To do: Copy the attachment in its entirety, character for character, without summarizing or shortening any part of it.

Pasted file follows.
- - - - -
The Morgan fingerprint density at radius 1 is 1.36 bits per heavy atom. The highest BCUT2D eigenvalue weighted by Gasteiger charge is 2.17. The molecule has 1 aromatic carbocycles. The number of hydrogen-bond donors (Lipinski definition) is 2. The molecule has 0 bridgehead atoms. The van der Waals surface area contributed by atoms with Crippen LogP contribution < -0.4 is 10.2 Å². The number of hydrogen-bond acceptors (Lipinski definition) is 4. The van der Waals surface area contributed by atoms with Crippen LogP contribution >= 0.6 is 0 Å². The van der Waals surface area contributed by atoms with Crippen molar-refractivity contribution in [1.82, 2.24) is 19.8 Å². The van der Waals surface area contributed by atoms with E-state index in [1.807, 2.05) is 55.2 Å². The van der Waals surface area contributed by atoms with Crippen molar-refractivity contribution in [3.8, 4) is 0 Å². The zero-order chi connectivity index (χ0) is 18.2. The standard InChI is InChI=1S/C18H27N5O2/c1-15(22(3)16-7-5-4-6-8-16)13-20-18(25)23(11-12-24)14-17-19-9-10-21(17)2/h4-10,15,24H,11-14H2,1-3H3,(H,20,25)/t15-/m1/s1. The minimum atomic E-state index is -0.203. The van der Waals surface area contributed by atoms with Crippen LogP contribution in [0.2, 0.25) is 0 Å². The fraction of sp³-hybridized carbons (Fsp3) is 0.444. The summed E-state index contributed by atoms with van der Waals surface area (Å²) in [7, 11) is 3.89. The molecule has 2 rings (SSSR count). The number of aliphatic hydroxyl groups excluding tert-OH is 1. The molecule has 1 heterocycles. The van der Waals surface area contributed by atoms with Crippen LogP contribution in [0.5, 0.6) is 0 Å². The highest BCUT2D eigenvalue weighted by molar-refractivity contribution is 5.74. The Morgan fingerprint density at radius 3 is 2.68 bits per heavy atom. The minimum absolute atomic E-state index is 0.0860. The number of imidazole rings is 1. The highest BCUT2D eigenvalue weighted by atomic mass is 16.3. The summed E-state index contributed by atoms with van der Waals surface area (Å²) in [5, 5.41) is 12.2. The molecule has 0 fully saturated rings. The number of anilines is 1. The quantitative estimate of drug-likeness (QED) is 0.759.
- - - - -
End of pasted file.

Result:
The Morgan fingerprint density at radius 1 is 1.36 bits per heavy atom. The highest BCUT2D eigenvalue weighted by Gasteiger charge is 2.17. The molecule has 1 aromatic carbocycles. The number of hydrogen-bond donors (Lipinski definition) is 2. The molecule has 0 bridgehead atoms. The van der Waals surface area contributed by atoms with Crippen LogP contribution < -0.4 is 10.2 Å². The number of hydrogen-bond acceptors (Lipinski definition) is 4. The van der Waals surface area contributed by atoms with Crippen LogP contribution >= 0.6 is 0 Å². The van der Waals surface area contributed by atoms with Crippen molar-refractivity contribution in [1.82, 2.24) is 19.8 Å². The van der Waals surface area contributed by atoms with E-state index in [1.807, 2.05) is 55.2 Å². The van der Waals surface area contributed by atoms with Crippen molar-refractivity contribution in [3.8, 4) is 0 Å². The zero-order chi connectivity index (χ0) is 18.2. The standard InChI is InChI=1S/C18H27N5O2/c1-15(22(3)16-7-5-4-6-8-16)13-20-18(25)23(11-12-24)14-17-19-9-10-21(17)2/h4-10,15,24H,11-14H2,1-3H3,(H,20,25)/t15-/m1/s1. The minimum atomic E-state index is -0.203. The van der Waals surface area contributed by atoms with Crippen LogP contribution in [0.2, 0.25) is 0 Å². The fraction of sp³-hybridized carbons (Fsp3) is 0.444. The summed E-state index contributed by atoms with van der Waals surface area (Å²) in [7, 11) is 3.89. The molecule has 2 rings (SSSR count). The number of aliphatic hydroxyl groups excluding tert-OH is 1. The molecule has 1 heterocycles. The van der Waals surface area contributed by atoms with Crippen LogP contribution in [0.5, 0.6) is 0 Å². The highest BCUT2D eigenvalue weighted by molar-refractivity contribution is 5.74. The Morgan fingerprint density at radius 3 is 2.68 bits per heavy atom. The minimum absolute atomic E-state index is 0.0860. The number of imidazole rings is 1. The highest BCUT2D eigenvalue weighted by atomic mass is 16.3. The summed E-state index contributed by atoms with van der Waals surface area (Å²) in [5, 5.41) is 12.2. The molecule has 0 fully saturated rings. The number of anilines is 1. The quantitative estimate of drug-likeness (QED) is 0.759.